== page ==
Wildlife in Essex

PUBLISHED: 09:58 29 November 2010 | UPDATED: 17:02 20 February 2013



Essex birdlife update from the RSPB

Dont miss the signs of spring

Spring has finally arrived. Of course, it never happens all in one go. As the harsh grip of a cold winter gradually relaxes there are false starts, half promises, disappointments and relapses, before the warmer days and lighter nights eventually confirm the change in season. One of the obvious indications of this change can now be seen in our hedgerows. The blackthorn (Prunus spinosa) with its white blossom on bare black branches stands out for all to see, while alongside it, hawthorn (Crataegus monogyna) has fresh green leaves emerging rather than blossom.
Frogs have now become more active with most ponds containing frogspawn and the male frogs making themselves heard as they call for a mate, most audibly during the night. Rather than a croak, it sounds more like a cross between a motorboat and a cats purr.
Our summer birds are also beginning to arrive, with chiffchaffs singing locally. Their song is easily recognisable as they continually repeat their name, chiff chaff, chiff chaff. The first swallows are also arriving and they can be seen catching insects over lakes and fields, to build up their fat reserves after a long migration and in preparation for the coming breeding season.

Time for the cuckoos song

AS WELL as welcoming the onset of spring, April is also the month when the cuckoo returns from Africa to share with us its familiar springtime call. It can be easy to confuse the call with that of the collared dove, which sounds very similar. If you can mimic the sound of a cuckoo, you can sometimes lure it out of hiding and get a good look at the bird. However, it does need to be a good imitation. The cuckoo has the well-known habit of laying its eggs in the nest of other birds and leaving them to raise its chicks. The colour of a cuckoo egg can be quite variable (from reddish-grey to blue) and people often ask if the cuckoo is able to alter the colour of its eggs to match those of the chosen foster parent.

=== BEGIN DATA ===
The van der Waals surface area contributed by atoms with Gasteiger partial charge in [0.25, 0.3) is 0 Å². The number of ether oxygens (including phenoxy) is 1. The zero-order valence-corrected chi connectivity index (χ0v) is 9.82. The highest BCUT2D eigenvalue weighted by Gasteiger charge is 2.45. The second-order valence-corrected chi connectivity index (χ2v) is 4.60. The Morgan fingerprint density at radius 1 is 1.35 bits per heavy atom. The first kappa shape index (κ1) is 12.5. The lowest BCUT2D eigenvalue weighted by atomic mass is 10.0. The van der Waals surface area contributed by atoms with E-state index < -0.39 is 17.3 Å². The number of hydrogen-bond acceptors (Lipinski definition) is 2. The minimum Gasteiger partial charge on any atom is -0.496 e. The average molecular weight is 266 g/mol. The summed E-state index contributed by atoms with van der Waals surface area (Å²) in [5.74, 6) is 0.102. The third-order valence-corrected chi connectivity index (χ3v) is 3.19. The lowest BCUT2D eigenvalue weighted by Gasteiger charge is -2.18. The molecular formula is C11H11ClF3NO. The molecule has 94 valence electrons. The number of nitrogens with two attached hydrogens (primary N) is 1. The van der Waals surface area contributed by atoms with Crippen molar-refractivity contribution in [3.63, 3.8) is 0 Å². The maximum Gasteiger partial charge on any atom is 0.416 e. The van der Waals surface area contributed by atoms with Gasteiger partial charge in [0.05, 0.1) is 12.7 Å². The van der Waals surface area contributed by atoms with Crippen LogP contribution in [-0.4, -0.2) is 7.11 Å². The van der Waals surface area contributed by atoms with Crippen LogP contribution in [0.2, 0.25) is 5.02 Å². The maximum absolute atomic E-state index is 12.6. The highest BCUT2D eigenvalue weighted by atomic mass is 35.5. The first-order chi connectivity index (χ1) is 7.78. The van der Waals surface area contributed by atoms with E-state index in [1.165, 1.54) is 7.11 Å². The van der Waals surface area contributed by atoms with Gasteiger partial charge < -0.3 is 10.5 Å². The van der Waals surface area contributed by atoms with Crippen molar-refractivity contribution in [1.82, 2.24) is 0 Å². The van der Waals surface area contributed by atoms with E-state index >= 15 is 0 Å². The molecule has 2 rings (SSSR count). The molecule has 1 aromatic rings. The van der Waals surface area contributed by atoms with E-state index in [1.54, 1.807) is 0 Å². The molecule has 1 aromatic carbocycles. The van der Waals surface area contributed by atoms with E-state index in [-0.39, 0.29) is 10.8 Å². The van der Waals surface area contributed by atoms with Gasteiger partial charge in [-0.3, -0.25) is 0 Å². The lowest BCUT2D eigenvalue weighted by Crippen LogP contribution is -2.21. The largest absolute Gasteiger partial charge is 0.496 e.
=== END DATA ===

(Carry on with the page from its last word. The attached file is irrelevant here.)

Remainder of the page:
The cuckoo knows the colour of its own eggs and it knows the colour of its hosts eggs, so any match, is usually the result of careful nest selection by the cuckoo rather than an ability to manipulate the egg colour. Although they sometimes bear a close resemblance to the eggs of the foster parent, more often the eggs do not match the others in the nest at all. Visit Wat Tyler Country Park this month and you may well be lucky enough to hear that distinctive song of the cuckoo and see this cheeky bird too.

A grand day out at Wat Tyler Country Park

Come along to the RSPBs Discovery Zone at Wat Tyler Country Park this Easter for a great chance to enjoy a family day out discovering more about birds and eggs. Do you know which bird lays the largest egg or which lays the smallest? As well as the answers to these questions, there will be fun Easter crafts to make and take home. Easter Fun at Wat Tyler Country Park takes place every day from Friday, April 4 to Sunday, April 18 from 10am to 4pm. Admission is free but there is a small charge for some activities. Call 01268 498625 for more details.

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